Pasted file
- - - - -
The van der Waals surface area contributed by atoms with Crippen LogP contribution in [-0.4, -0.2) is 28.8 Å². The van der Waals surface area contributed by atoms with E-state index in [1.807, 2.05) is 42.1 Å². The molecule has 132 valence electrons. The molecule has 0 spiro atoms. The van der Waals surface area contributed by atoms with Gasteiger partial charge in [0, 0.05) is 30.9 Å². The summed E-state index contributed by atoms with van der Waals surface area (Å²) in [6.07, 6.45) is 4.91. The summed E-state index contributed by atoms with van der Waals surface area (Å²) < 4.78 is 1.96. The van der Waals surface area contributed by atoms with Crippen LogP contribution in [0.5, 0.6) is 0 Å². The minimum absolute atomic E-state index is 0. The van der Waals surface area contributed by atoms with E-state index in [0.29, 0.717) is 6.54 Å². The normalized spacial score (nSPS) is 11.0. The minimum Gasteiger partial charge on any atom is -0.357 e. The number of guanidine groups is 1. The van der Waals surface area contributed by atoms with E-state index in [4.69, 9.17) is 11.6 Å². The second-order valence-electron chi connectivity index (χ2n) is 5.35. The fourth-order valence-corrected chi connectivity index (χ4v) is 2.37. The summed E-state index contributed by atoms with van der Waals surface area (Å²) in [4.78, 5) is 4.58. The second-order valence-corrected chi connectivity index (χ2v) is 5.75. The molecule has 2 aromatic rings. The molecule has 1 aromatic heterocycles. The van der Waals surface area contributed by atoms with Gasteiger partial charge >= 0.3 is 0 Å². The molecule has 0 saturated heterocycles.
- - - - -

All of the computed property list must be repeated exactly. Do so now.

The van der Waals surface area contributed by atoms with Crippen LogP contribution in [-0.4, -0.2) is 28.8 Å². The van der Waals surface area contributed by atoms with E-state index in [1.807, 2.05) is 42.1 Å². The molecule has 132 valence electrons. The molecule has 0 spiro atoms. The van der Waals surface area contributed by atoms with Gasteiger partial charge in [0, 0.05) is 30.9 Å². The summed E-state index contributed by atoms with van der Waals surface area (Å²) in [6.07, 6.45) is 4.91. The summed E-state index contributed by atoms with van der Waals surface area (Å²) < 4.78 is 1.96. The van der Waals surface area contributed by atoms with Crippen LogP contribution in [0.5, 0.6) is 0 Å². The minimum absolute atomic E-state index is 0. The van der Waals surface area contributed by atoms with E-state index in [0.29, 0.717) is 6.54 Å². The normalized spacial score (nSPS) is 11.0. The minimum Gasteiger partial charge on any atom is -0.357 e. The number of guanidine groups is 1. The van der Waals surface area contributed by atoms with E-state index in [4.69, 9.17) is 11.6 Å². The second-order valence-electron chi connectivity index (χ2n) is 5.35. The fourth-order valence-corrected chi connectivity index (χ4v) is 2.37. The summed E-state index contributed by atoms with van der Waals surface area (Å²) in [4.78, 5) is 4.58. The second-order valence-corrected chi connectivity index (χ2v) is 5.75. The molecule has 2 aromatic rings. The molecule has 1 aromatic heterocycles. The van der Waals surface area contributed by atoms with Gasteiger partial charge >= 0.3 is 0 Å². The molecule has 0 saturated heterocycles.